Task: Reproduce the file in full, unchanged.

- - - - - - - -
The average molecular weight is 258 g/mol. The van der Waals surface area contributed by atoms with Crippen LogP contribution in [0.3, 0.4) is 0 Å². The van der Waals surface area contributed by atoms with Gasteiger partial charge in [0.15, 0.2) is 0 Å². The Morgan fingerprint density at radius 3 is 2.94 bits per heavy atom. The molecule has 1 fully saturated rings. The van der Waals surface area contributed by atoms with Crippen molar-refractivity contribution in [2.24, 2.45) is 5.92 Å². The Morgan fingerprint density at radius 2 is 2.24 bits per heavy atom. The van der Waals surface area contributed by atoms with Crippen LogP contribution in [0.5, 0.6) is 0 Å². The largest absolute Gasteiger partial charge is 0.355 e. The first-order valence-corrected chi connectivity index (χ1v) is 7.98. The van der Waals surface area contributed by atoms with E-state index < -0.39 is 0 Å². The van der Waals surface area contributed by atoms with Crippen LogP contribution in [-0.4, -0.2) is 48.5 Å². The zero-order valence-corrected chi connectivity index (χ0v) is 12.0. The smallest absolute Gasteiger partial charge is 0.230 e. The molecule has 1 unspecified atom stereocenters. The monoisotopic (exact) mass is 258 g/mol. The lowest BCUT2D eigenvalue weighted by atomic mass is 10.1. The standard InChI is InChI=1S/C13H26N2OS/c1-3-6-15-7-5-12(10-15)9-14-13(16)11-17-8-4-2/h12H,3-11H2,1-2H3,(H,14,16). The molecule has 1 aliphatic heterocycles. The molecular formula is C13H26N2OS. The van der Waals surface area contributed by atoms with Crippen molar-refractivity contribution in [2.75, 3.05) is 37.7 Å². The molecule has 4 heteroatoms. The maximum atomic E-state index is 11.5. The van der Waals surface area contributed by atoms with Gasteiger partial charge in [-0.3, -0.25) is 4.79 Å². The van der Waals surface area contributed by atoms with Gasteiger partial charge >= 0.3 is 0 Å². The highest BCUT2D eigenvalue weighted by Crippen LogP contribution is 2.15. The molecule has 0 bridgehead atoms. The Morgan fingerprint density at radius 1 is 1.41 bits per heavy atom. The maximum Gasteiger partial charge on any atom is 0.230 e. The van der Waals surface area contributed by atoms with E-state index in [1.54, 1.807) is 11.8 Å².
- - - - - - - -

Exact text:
The average molecular weight is 258 g/mol. The van der Waals surface area contributed by atoms with Crippen LogP contribution in [0.3, 0.4) is 0 Å². The van der Waals surface area contributed by atoms with Gasteiger partial charge in [0.15, 0.2) is 0 Å². The Morgan fingerprint density at radius 3 is 2.94 bits per heavy atom. The molecule has 1 fully saturated rings. The van der Waals surface area contributed by atoms with Crippen molar-refractivity contribution in [2.24, 2.45) is 5.92 Å². The Morgan fingerprint density at radius 2 is 2.24 bits per heavy atom. The van der Waals surface area contributed by atoms with Crippen LogP contribution in [0.5, 0.6) is 0 Å². The largest absolute Gasteiger partial charge is 0.355 e. The first-order valence-corrected chi connectivity index (χ1v) is 7.98. The van der Waals surface area contributed by atoms with E-state index < -0.39 is 0 Å². The van der Waals surface area contributed by atoms with Crippen LogP contribution in [-0.4, -0.2) is 48.5 Å². The zero-order valence-corrected chi connectivity index (χ0v) is 12.0. The smallest absolute Gasteiger partial charge is 0.230 e. The molecule has 1 unspecified atom stereocenters. The monoisotopic (exact) mass is 258 g/mol. The lowest BCUT2D eigenvalue weighted by atomic mass is 10.1. The standard InChI is InChI=1S/C13H26N2OS/c1-3-6-15-7-5-12(10-15)9-14-13(16)11-17-8-4-2/h12H,3-11H2,1-2H3,(H,14,16). The molecule has 1 aliphatic heterocycles. The molecular formula is C13H26N2OS. The van der Waals surface area contributed by atoms with Crippen molar-refractivity contribution in [2.75, 3.05) is 37.7 Å². The molecule has 4 heteroatoms. The maximum atomic E-state index is 11.5. The van der Waals surface area contributed by atoms with Gasteiger partial charge in [-0.3, -0.25) is 4.79 Å². The van der Waals surface area contributed by atoms with Gasteiger partial charge >= 0.3 is 0 Å². The highest BCUT2D eigenvalue weighted by Crippen LogP contribution is 2.15. The molecule has 0 bridgehead atoms. The Morgan fingerprint density at radius 1 is 1.41 bits per heavy atom. The maximum Gasteiger partial charge on any atom is 0.230 e. The van der Waals surface area contributed by atoms with E-state index in [1.54, 1.807) is 11.8 Å².